WASHINGTON (Reuters) - The Internal Revenue Service has recently issued thousands of tax identification numbers to ineligible people and, in some cases, IRS managers condoned the practice, the tax collection agency’s watchdog said on Wednesday.
The accusation by the Treasury Inspector General for Tax Administration, or TIGTA, comes at a time of intense national debate about illegal immigrants, many of whom apply for and get taxpayer ID numbers instead of Social Security numbers.
After the report was released, a handful of Republican lawmakers slammed the IRS over its management of the Individual Taxpayer Identification Number (ITIN) program.
“The appalling management of the ITIN program is a clear example of failed leadership and the buck must stop with you,” Republican Congressman Sam Johnson said in a letter to IRS commissioner Doug Shulman on Wednesday.
The IRS said in a statement it is reviewing the problem to make changes ahead of next year’s tax filing season.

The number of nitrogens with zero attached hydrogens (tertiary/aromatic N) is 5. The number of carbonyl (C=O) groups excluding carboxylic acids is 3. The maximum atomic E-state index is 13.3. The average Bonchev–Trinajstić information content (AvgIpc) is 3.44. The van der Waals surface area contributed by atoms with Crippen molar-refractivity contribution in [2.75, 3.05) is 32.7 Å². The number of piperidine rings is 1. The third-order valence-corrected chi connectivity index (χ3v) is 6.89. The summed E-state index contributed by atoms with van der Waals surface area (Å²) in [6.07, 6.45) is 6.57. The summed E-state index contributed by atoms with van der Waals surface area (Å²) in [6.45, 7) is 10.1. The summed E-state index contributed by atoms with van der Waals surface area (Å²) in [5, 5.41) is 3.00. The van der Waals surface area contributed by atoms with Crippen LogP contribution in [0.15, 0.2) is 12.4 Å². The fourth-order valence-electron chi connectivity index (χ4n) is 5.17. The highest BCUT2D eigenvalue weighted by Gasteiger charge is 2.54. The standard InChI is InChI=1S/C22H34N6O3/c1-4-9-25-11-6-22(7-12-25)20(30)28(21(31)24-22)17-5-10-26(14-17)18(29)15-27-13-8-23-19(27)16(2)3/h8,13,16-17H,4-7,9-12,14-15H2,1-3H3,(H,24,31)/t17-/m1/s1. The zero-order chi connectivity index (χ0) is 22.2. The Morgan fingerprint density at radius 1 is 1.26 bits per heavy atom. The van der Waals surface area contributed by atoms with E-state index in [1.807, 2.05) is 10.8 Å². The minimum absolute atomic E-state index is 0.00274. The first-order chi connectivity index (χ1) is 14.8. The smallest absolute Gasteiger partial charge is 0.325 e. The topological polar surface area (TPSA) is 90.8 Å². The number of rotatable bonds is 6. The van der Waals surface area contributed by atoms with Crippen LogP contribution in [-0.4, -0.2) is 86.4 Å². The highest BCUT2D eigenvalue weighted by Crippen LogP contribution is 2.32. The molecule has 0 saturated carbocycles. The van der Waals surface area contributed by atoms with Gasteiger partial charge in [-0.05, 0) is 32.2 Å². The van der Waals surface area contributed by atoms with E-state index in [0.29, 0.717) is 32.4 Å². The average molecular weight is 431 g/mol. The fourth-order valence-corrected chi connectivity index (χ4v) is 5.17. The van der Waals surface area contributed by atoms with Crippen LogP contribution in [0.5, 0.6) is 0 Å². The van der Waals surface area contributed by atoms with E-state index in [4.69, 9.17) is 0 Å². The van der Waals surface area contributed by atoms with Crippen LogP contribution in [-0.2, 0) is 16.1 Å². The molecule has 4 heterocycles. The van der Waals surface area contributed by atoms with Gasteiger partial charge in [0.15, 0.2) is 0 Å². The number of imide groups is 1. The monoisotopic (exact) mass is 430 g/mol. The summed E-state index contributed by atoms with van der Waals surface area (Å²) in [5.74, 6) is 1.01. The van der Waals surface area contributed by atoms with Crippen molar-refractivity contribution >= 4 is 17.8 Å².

U.S. workers who are not citizens and do not have Social Security numbers can get an ID number from the IRS that they can use to file a tax return.
The IRS continued to send out tax ID numbers after agency employees raised concerns that some applications may have been bogus, according to Wednesday’s report.
“IRS management is not concerned with addressing fraudulent applications” for tax ID numbers in part because of “the job security that the large inventory of applications to process provides,” TIGTA said.
The IRS in 2011 processed more than 2.9 million tax returns with tax ID numbers and not Social Security numbers, TIGTA said. These tax filings resulted in $6.8 billion of tax refunds.
The Republican-controlled U.S. House of Representatives passed a bill in May that would have restricted tax refunds to taxpayers with Social Security numbers. It did not become law.
An estimated 11.2 million unauthorized immigrants were living in the United States in 2010.
TIGTA said in a report last year that individuals not authorized to work in the United States received $4.2 billion in refundable tax credits.
TIGTA’s report said the IRS shut down an internal effort to detect questionable tax ID number applications.
The IRS in June announced changes to the ID program in June, saying applicants must provide original documents, such as a passport or birth certificate, to get an ID number.
Reporting By Patrick Temple-West; Editing by Bob Burgdorfer